Some employees think that merely having a serious medical or mental condition is enough to warrant ADA protection. But that’s not true.
Employees have to show that the condition is in fact a disability under the ADA before they can accuse their employer of disability discrimination.
Recent case: Juan Rullan has high blood pressure and claims to suffer from post-traumatic stress disorder as a result of being in Manhattan on Sept. 11, 2001. When his employer allegedly failed to pay him for overtime work, he sued, alleging disability discrimination.
But he didn’t explain to the court exactly how the two diagnoses affected his life. The court therefore dismissed the case without ever getting into what might have motivated a supervisor to withhold overtime payments. (Rullan v. New York City Department of Sanitation, et al., No. 10-CV-8079, SD NY, 2011)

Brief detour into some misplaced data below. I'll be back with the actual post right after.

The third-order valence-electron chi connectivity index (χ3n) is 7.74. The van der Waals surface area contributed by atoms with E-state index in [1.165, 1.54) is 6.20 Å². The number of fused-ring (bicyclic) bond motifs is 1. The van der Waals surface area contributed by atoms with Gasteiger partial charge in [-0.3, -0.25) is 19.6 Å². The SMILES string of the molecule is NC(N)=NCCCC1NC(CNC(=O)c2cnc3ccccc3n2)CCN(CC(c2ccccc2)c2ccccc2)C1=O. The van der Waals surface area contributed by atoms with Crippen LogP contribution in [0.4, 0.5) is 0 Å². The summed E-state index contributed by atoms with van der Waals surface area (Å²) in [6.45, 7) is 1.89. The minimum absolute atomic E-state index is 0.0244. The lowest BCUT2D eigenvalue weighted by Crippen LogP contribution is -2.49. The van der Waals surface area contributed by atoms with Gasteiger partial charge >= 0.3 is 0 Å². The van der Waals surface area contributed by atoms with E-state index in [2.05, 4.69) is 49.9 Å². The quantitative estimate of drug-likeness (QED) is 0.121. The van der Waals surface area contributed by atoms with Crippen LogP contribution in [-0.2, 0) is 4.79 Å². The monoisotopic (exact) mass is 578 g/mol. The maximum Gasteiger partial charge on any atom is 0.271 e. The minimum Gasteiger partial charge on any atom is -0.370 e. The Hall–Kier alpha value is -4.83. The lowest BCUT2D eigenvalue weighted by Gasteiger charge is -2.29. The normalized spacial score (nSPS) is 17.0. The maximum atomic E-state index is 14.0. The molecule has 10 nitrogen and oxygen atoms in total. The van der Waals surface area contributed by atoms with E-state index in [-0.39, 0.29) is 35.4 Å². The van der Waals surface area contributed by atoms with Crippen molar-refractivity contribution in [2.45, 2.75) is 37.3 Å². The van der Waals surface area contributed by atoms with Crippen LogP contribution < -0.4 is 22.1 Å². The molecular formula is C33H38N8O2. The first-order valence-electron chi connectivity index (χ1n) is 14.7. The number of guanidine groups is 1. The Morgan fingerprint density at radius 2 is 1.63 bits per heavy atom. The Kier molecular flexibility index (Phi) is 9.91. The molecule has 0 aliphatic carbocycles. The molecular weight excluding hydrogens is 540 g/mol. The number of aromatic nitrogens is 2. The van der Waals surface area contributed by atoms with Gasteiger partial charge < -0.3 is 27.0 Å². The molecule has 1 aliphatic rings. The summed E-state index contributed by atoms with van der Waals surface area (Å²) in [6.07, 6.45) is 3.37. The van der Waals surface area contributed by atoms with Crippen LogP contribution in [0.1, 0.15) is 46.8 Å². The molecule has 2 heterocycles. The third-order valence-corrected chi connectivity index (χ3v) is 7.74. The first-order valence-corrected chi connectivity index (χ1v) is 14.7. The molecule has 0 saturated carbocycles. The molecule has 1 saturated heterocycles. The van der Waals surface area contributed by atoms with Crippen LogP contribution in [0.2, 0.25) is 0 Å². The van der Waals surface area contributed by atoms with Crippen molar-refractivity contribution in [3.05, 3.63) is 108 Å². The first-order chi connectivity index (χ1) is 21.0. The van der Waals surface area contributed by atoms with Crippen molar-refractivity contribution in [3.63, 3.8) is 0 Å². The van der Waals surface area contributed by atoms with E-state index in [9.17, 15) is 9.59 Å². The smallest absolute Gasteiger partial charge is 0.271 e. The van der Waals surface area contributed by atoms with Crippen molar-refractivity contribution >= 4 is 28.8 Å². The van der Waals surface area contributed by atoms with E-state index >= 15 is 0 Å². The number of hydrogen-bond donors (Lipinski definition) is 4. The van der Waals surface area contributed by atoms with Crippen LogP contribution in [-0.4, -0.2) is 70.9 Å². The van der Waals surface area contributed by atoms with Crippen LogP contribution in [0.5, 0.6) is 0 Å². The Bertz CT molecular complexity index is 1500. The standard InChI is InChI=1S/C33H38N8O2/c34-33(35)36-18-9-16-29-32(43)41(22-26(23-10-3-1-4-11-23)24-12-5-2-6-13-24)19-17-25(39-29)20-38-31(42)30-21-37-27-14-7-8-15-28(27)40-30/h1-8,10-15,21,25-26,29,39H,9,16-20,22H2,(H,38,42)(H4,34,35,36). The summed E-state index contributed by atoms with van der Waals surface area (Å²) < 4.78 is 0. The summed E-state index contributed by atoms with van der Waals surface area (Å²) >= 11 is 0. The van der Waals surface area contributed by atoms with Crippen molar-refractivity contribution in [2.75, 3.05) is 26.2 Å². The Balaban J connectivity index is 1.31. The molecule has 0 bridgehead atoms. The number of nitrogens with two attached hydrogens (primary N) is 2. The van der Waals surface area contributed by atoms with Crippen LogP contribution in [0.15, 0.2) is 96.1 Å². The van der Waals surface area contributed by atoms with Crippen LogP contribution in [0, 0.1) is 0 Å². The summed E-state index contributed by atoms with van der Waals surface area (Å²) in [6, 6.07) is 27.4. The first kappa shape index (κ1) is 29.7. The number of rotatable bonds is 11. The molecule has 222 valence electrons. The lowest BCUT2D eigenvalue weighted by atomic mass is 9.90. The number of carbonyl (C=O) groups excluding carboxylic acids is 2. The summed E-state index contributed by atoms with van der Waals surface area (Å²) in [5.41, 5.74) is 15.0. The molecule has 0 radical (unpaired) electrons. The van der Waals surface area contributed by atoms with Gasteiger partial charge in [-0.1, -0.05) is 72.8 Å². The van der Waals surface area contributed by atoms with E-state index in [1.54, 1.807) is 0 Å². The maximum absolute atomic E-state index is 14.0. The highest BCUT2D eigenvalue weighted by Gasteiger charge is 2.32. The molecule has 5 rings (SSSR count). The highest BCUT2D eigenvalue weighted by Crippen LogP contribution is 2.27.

- How to Fire an Employee the Legal Way: 6 Termination Guidelines
- Yellow doubles down, pays $11 million more for racism
- Settlement soon? EEOC rules Wet Seal discriminated
- It's a buyer's market: Hire the best candidates over those who meet minimum requirements
- Older worker's pay maxed out? That's not bias